After this moment in the show, I was both relieved and troubled. I was relieved because it gave me a sense of satisfaction that school is in some way important in a person’s life, even if it has little to do with the cognitive skills that they learn. There was a moment when I thought that Glass was going to reveal that in fact those that took the much less demanding, in terms of hours, GED would do just as well throughout life. As a teacher, I dedicate my life to the success of children and knowing that there is clear value for students to be in school makes me want to work harder. However, what troubled me was the fact that nowhere in the curriculum of my school district and I’m guess most others is there a focus on the social skills such as grit, self-control or optimism that are clearly crucial for a person’s ability to succeed both in school but throughout his or her entire life.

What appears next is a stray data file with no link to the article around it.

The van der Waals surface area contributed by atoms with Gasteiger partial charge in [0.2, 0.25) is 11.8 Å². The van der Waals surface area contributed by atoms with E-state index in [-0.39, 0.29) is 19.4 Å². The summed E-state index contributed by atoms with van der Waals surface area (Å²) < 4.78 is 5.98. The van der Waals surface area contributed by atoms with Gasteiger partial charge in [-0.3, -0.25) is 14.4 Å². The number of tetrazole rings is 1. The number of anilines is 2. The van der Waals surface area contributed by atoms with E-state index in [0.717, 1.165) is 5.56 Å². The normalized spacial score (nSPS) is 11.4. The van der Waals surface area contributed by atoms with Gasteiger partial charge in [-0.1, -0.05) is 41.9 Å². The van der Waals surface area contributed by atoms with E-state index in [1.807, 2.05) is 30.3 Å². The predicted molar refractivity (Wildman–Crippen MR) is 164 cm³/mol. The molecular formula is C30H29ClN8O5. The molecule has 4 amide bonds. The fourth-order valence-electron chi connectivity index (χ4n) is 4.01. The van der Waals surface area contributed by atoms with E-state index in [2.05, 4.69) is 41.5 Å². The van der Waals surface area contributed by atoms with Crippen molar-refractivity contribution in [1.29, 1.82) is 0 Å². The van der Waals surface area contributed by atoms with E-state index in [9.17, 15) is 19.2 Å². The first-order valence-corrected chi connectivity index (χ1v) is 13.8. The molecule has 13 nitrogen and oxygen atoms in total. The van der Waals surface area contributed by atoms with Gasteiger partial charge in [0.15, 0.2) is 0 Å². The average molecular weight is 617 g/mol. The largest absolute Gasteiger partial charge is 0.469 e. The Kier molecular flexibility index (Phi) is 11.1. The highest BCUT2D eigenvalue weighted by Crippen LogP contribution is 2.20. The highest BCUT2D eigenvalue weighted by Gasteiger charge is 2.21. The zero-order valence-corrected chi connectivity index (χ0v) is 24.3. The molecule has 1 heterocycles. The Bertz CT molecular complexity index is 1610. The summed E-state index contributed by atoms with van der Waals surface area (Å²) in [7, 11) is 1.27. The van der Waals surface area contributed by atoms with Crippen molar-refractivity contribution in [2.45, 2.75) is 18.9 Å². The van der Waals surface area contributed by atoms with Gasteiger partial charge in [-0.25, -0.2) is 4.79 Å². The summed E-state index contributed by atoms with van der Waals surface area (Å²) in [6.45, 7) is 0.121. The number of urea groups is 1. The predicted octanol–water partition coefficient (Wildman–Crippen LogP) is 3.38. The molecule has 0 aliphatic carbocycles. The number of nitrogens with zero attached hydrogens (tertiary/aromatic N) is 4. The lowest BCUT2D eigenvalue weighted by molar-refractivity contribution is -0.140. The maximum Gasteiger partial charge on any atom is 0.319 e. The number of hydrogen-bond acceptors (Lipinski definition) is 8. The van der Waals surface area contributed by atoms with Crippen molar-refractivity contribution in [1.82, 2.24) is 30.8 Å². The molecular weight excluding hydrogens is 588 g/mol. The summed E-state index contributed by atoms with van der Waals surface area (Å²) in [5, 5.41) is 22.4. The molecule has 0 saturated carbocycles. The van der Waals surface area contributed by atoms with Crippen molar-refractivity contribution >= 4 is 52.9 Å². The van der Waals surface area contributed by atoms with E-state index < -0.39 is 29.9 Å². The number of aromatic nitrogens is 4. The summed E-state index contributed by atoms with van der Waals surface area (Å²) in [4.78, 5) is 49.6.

When students enter high school in my district, they take a class called “Freshmen Seminar.” Though I must admit I’ve never seen a syllabus, I’m guessing that it focuses a lot on how incoming freshmen can achieve and gives strategies to reach graduation in four years. One idea that I know that they talk about is the Growth Mindset. Students learn what a Growth Mindset is and why it is so important. They are shown that with grit and determination, they can learn almost anything that they put their mind to.
My question as a middle school teacher is why are we waiting so long to send this message and what can we do at the younger levels to promote similar ideas? We spend so much time focusing on traditional curriculums such as Reading, Writing, Math, Science, and Social Studies. At what point are noncognitive abilities developed for all of our students? There is AVID, a program for students that help them to develop the academic skills necessary to go to college, but this is not something that is offered to all students. The noncognitive skills, Paul Tough pointed out based on his analysis of current research, are the skills that people have the most potential to improve throughout their life times.